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Thursday,November 22,2018 13:36 PM

New UNAIDS boss calls for uninterrupted access to ARVs

By John Agaba

Added 6th August 2017 09:40 AM

Drug shortages have been reported in Mpigi, Mityana and Kumi districts among others.

Arvs 703x422

Drug shortages have been reported in Mpigi, Mityana and Kumi districts among others.

(Photo credit: AFP)

HEALTH | HIV FIGHT


The new United Nations Joint Programme on HIV/AIDS (UNAIDS) boss to Uganda Karungari Kiragu-Gikonyo called for “uninterrupted” access to ARVs, amid reports that a number of facilities in the country choked on stock-outs, which threatens to throw the response in jeopardy.

Patients on ARVs need to maintain continuous treatment, where they take their medication as prescribed by the physician else they can develop resistance.

Speaking to the media after a meeting with the Ugandan foreign affairs minister Sam Kutesa, the UNAIDS country director who takes over from Amakobe Sande said “everyone who needs ARVs needs to access them, and the access ought to be seamless.”

She said she was confident in the Ugandan health ministry and that the office would institute systems so there were no patients skipping treatment because of shortages at health facilities.

New Vision first reported AIDS drug stock-outs early this year, which the health ministry attributed to the test-and-treat intervention they had just rolled out but said shortages would even out at the turn of the financial year in July after they got more funds for drugs.

It is now a month since.

New UNAIDS country director Karungari Kiragu-Gikonyo
addresses a press conference in Kampala


Shortages have been reported in Mpigi, Mityana and Kumi districts among others.

But the AIDS control programme manager Dr. Joshua Musinguzi said some of the facilities that report stock-outs “order for few drugs”, highlighting gaps in distribution of medicines in the country.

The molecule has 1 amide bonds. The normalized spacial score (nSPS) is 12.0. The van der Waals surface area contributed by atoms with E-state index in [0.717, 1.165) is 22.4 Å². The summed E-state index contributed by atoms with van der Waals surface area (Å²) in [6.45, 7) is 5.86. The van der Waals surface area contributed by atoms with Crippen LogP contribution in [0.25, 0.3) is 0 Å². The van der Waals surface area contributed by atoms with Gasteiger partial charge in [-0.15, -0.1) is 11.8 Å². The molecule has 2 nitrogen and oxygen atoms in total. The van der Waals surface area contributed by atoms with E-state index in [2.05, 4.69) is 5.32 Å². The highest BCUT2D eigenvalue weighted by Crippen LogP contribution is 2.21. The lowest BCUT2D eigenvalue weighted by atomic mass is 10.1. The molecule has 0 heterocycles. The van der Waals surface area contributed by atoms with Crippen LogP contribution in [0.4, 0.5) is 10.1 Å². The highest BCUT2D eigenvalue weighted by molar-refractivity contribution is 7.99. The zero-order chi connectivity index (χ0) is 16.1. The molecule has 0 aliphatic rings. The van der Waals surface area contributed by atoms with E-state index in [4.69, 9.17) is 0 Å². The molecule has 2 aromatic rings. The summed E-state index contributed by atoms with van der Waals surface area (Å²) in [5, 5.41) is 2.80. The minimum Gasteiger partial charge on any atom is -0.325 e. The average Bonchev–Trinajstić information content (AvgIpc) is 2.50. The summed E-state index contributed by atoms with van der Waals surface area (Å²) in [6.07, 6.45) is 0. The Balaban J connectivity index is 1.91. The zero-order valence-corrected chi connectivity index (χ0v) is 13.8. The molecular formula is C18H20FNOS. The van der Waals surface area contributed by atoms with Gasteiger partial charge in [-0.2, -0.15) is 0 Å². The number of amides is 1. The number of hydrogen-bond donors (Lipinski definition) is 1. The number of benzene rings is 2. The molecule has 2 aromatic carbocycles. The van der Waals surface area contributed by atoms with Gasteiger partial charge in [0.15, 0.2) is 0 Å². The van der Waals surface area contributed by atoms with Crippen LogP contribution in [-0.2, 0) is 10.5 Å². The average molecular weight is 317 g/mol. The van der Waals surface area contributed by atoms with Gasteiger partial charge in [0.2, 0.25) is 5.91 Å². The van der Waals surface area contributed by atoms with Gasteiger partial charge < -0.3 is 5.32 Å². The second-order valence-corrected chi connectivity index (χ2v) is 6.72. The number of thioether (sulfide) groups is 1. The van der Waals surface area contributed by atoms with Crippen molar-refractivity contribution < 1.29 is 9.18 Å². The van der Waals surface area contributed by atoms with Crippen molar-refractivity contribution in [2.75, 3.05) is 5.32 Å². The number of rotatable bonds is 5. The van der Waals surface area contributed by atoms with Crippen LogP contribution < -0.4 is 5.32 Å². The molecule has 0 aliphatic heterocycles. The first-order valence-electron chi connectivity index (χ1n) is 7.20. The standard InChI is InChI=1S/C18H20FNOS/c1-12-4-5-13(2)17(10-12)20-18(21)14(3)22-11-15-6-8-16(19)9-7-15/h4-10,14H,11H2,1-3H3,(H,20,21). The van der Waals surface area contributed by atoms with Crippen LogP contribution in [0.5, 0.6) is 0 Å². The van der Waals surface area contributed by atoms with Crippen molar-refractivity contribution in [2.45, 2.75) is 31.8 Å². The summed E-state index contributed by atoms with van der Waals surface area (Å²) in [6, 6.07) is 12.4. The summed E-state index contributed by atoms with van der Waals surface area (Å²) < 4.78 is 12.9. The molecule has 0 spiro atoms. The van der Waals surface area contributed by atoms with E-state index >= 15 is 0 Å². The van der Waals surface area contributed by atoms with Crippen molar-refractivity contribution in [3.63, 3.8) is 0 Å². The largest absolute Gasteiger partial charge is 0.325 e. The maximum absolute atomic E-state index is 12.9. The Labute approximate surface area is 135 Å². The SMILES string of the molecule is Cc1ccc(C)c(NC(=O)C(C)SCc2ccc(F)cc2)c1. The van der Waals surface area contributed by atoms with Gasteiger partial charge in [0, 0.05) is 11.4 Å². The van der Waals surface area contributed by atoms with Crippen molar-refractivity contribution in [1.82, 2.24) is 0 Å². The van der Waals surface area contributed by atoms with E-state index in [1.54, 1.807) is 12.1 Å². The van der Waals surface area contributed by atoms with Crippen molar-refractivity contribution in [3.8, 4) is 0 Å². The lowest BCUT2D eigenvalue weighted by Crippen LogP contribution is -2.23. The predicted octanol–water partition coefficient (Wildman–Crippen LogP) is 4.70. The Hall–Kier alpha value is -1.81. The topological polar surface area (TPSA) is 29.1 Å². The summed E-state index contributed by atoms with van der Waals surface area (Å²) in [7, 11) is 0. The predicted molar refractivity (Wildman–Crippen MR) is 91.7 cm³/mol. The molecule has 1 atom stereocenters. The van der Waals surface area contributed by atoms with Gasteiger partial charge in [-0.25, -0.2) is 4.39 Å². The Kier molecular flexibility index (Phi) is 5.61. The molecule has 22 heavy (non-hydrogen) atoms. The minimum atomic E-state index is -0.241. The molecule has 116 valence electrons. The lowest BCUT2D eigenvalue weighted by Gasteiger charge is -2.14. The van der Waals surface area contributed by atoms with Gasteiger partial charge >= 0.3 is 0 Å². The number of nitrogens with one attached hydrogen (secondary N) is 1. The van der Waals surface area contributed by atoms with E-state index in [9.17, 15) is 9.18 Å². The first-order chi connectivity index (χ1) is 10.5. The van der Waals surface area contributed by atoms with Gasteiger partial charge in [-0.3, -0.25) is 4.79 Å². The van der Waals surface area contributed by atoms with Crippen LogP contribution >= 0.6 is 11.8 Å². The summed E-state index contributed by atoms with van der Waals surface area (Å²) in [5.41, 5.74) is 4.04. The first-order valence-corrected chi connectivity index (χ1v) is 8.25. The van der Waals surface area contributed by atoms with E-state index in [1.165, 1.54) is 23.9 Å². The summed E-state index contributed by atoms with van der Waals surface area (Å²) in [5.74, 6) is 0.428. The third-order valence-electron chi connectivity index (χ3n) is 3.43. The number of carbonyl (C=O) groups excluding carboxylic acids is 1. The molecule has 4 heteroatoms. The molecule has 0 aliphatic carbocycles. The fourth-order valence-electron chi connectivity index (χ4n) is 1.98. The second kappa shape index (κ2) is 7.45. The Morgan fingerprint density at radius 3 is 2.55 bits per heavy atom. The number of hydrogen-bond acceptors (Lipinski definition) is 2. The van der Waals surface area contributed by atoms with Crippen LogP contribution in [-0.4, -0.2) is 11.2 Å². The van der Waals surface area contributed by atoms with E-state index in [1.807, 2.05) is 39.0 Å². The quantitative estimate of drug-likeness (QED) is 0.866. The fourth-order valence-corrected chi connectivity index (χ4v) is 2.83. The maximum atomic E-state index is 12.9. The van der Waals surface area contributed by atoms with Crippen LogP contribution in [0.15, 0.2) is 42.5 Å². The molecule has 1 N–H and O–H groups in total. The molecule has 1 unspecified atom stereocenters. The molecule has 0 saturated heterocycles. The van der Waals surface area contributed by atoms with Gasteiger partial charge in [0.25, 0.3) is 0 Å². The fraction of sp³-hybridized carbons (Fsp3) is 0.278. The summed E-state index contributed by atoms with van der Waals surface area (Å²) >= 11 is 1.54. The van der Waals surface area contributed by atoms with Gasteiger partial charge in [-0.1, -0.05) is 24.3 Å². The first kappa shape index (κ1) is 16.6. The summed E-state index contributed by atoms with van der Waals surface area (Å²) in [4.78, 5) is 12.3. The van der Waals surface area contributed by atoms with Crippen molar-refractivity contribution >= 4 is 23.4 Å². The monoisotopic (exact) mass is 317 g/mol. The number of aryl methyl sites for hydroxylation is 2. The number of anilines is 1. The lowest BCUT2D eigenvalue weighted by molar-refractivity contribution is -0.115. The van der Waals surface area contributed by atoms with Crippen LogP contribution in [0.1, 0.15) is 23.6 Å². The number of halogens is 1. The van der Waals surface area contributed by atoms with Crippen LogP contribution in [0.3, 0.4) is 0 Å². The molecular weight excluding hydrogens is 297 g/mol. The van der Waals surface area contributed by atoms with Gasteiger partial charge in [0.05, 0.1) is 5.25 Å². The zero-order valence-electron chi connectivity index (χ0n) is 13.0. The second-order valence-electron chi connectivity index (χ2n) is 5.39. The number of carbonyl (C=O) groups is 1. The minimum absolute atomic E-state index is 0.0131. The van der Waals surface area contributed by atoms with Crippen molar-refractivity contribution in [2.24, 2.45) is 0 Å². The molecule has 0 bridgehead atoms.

Nonetheless, Kiragu-Gikonyo said UNAIDS commended Uganda and President Yoweri Museveni for the leadership and “exceptional” initiative (Presidential Fast Track Initiative) to end AIDS by 2030.

“The Five Point plan on ending AIDS as a public health threat in Uganda, which was launched on June 6 in Kampala, outlines key subject areas in revitalising HIV prevention and closing the tap of new infections particularly among girls, young women and men.”

 “(The plan also looks at) elimination of mother-to-child transmission, implementation of test-and-treat which is expected to rapidly scale up coverage of HIV treatment services in the country, and ensuring domestic financing sustainability for the HIV response,” she said.

The new UNAIDS country director said Uganda firmly placed itself on course to achieving the 90-90-90 target — where 90% of people living with HIV know their status; 90% of those diagnosed positive are sustained on ARVs; and 90% of those on ART have undetectable viral load.
 
“With the men lagging behind, I appeal to the government and partners in the fight against AIDS to accelerate the campaign against the scourge. More efforts should be focussed on having men go for HIV counselling and testing and treatment so that we can achieve the 90-90-90 target for 2020,” she told reporters.

 

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